Bernoulli's equation is one of the cornerstones of classical fluid mechanics. The equation describes the relationship between kinetic energy, pressure and potential energy in an inviscid fluid (ideal fluid). This requires an fluid in which there is no internal friction, and thus no conversion of mechanical energy to heat.

The equation was derived by Daniel Bernoulli, who investigated the forces present in a moving fluid:

P + ½ ρ v2 + ρ g h = constant

where P is pressure, ρ is the fluid density, v is the velocity, h is elevation, and g is the gravitational acceleration. The equation is only valid under the following conditions:

Despite these seemingly severe restrictions, Bernoulli's equation is used very commonly, since it gives a good insight in the interconversion between pressure (P), kinetic energy (½ρv2), and potential energy (ρgh). For many applications, the equation gives a good quantitative estimate, or a qualitative argument for its behavior.

It is easy to see that the Bernoulli effect (an increase in fluid velocity results in a drop in total pressure) follows directly from Bernoulli's Equation. Another effect is directly related to this is the Magnus effect (as described nicely by bigmouth_strikes). Some other applications:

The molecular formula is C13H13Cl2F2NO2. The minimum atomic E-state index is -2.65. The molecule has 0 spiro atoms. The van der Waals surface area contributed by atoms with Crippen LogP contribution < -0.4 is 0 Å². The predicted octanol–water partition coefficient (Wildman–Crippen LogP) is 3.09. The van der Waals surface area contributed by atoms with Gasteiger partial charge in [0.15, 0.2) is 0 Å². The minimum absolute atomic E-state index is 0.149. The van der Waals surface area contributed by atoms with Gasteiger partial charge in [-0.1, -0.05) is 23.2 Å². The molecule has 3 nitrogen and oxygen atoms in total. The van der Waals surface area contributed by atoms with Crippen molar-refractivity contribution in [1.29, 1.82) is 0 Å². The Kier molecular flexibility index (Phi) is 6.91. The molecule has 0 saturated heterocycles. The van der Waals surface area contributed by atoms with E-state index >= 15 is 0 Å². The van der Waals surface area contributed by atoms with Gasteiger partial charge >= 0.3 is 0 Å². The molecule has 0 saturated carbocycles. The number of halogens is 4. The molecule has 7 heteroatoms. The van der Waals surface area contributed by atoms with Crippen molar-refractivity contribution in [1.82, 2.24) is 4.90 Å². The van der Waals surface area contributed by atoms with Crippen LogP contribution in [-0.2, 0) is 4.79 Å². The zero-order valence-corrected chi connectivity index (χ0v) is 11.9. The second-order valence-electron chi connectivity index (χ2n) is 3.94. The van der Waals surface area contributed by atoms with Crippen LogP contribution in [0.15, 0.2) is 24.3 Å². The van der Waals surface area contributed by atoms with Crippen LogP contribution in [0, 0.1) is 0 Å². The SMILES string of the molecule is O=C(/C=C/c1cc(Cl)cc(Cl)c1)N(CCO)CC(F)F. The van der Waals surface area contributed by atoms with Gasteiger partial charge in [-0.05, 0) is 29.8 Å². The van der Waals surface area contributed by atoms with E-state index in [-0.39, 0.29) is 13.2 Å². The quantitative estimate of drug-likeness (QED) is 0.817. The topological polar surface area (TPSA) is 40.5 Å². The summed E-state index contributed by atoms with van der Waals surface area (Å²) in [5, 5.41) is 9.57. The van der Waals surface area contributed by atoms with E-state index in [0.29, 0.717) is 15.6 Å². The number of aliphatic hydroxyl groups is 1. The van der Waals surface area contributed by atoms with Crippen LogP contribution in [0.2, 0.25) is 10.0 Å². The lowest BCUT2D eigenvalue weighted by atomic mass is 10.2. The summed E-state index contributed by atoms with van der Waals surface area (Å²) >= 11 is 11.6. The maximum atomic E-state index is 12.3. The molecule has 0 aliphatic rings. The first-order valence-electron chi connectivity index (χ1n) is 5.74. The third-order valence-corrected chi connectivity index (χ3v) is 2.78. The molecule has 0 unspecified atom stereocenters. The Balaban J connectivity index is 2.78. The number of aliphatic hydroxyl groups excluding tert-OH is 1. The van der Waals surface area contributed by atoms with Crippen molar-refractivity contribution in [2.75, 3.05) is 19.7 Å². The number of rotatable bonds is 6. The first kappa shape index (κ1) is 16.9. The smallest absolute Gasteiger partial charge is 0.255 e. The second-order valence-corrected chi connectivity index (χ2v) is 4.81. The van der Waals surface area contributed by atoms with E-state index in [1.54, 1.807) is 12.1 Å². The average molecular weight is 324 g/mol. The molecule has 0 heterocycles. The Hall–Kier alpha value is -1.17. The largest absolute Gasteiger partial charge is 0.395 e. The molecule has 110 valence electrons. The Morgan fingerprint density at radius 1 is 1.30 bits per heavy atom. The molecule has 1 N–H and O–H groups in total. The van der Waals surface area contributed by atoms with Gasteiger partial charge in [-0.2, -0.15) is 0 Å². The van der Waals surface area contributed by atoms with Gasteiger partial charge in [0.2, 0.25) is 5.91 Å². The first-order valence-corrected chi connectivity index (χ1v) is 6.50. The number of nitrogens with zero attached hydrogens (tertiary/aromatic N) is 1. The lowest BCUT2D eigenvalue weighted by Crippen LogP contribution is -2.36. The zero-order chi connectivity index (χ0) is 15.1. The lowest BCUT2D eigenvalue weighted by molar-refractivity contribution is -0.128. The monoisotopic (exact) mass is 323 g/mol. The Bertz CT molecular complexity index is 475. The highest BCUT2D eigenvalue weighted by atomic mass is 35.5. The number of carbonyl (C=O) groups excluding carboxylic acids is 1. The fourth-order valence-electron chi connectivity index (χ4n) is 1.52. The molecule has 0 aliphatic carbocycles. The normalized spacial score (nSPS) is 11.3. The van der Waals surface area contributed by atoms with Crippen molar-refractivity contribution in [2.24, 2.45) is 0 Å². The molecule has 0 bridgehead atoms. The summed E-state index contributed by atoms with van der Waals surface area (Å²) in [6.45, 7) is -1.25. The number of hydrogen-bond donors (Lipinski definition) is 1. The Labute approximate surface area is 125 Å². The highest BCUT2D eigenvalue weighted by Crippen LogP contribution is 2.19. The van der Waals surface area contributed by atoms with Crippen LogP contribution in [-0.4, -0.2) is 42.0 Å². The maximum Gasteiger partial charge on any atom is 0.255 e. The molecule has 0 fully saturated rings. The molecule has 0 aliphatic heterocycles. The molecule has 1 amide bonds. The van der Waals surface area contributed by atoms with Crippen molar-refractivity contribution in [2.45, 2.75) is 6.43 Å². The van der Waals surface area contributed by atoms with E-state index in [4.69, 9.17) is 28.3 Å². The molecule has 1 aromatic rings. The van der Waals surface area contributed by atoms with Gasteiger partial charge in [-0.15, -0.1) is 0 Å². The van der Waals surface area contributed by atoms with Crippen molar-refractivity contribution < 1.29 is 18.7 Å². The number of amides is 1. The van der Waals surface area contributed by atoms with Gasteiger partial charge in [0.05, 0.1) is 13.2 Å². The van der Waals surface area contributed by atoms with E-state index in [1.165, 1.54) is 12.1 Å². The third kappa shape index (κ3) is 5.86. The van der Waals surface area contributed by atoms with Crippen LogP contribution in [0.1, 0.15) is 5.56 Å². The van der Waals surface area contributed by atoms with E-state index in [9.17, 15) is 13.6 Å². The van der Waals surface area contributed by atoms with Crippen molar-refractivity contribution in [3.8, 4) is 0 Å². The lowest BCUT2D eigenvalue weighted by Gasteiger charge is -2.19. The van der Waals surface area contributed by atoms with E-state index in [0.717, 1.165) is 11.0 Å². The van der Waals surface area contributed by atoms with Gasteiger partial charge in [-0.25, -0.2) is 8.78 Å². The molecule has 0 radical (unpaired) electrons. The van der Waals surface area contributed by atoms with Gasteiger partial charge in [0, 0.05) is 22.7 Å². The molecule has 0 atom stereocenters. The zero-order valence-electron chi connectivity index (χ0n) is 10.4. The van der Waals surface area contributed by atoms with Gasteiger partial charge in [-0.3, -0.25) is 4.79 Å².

• Airfoil calculations: The aerodynamic forces on wings (lift and drag) can be described using Bernoulli's equation.
  • Pitot tube: This device measures the difference between static and dynamic pressure in a fluid. It can be used to calculate fluid velocities; e.g.airplanes are fitted with these devices to measure air speed.
  • General flow phenomena: pressure drop of flow through orifices, free falling liquid flow (explains why the flow from a tap contracts and accelerates as it falls), flow from open or pressurized containers.